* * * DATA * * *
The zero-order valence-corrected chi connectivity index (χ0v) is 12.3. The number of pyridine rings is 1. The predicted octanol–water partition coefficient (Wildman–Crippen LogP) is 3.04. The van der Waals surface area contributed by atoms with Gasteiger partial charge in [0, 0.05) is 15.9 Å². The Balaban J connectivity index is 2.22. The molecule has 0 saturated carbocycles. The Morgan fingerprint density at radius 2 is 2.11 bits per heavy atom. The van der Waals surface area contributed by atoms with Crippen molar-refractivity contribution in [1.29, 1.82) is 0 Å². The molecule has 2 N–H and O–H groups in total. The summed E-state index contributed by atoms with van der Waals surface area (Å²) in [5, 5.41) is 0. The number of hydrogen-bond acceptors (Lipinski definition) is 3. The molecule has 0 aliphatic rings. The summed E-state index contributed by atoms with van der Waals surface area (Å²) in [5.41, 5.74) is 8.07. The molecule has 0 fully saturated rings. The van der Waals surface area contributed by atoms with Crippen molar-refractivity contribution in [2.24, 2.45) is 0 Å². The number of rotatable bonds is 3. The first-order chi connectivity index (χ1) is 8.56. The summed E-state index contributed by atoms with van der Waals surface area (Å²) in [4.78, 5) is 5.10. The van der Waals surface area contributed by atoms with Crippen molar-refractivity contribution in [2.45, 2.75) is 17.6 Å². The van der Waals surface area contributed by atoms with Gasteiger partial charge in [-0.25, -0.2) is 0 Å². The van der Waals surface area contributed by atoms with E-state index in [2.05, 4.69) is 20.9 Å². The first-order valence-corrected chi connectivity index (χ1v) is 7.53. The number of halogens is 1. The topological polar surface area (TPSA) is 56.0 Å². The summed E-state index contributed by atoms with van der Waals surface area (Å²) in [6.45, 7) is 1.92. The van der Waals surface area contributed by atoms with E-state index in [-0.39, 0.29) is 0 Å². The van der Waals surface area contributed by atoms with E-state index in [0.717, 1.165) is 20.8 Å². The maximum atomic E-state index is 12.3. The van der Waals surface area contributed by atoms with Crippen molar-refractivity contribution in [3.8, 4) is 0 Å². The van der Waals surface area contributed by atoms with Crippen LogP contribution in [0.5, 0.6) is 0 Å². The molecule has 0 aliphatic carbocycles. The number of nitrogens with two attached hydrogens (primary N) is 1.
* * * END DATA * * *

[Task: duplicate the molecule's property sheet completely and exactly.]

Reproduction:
The zero-order valence-corrected chi connectivity index (χ0v) is 12.3. The number of pyridine rings is 1. The predicted octanol–water partition coefficient (Wildman–Crippen LogP) is 3.04. The van der Waals surface area contributed by atoms with Gasteiger partial charge in [0, 0.05) is 15.9 Å². The Balaban J connectivity index is 2.22. The molecule has 0 saturated carbocycles. The Morgan fingerprint density at radius 2 is 2.11 bits per heavy atom. The van der Waals surface area contributed by atoms with Crippen molar-refractivity contribution in [1.29, 1.82) is 0 Å². The molecule has 2 N–H and O–H groups in total. The summed E-state index contributed by atoms with van der Waals surface area (Å²) in [5, 5.41) is 0. The number of hydrogen-bond acceptors (Lipinski definition) is 3. The molecule has 0 aliphatic rings. The summed E-state index contributed by atoms with van der Waals surface area (Å²) in [5.41, 5.74) is 8.07. The molecule has 0 fully saturated rings. The van der Waals surface area contributed by atoms with Crippen molar-refractivity contribution in [2.24, 2.45) is 0 Å². The number of rotatable bonds is 3. The first-order chi connectivity index (χ1) is 8.56. The summed E-state index contributed by atoms with van der Waals surface area (Å²) in [4.78, 5) is 5.10. The van der Waals surface area contributed by atoms with Crippen molar-refractivity contribution in [2.45, 2.75) is 17.6 Å². The van der Waals surface area contributed by atoms with Gasteiger partial charge in [-0.25, -0.2) is 0 Å². The van der Waals surface area contributed by atoms with E-state index in [2.05, 4.69) is 20.9 Å². The first-order valence-corrected chi connectivity index (χ1v) is 7.53. The number of halogens is 1. The topological polar surface area (TPSA) is 56.0 Å². The summed E-state index contributed by atoms with van der Waals surface area (Å²) in [6.45, 7) is 1.92. The van der Waals surface area contributed by atoms with E-state index in [-0.39, 0.29) is 0 Å². The van der Waals surface area contributed by atoms with E-state index in [0.717, 1.165) is 20.8 Å². The maximum atomic E-state index is 12.3. The van der Waals surface area contributed by atoms with Crippen molar-refractivity contribution in [3.8, 4) is 0 Å². The van der Waals surface area contributed by atoms with Crippen LogP contribution in [0.5, 0.6) is 0 Å². The molecule has 0 aliphatic carbocycles. The number of nitrogens with two attached hydrogens (primary N) is 1.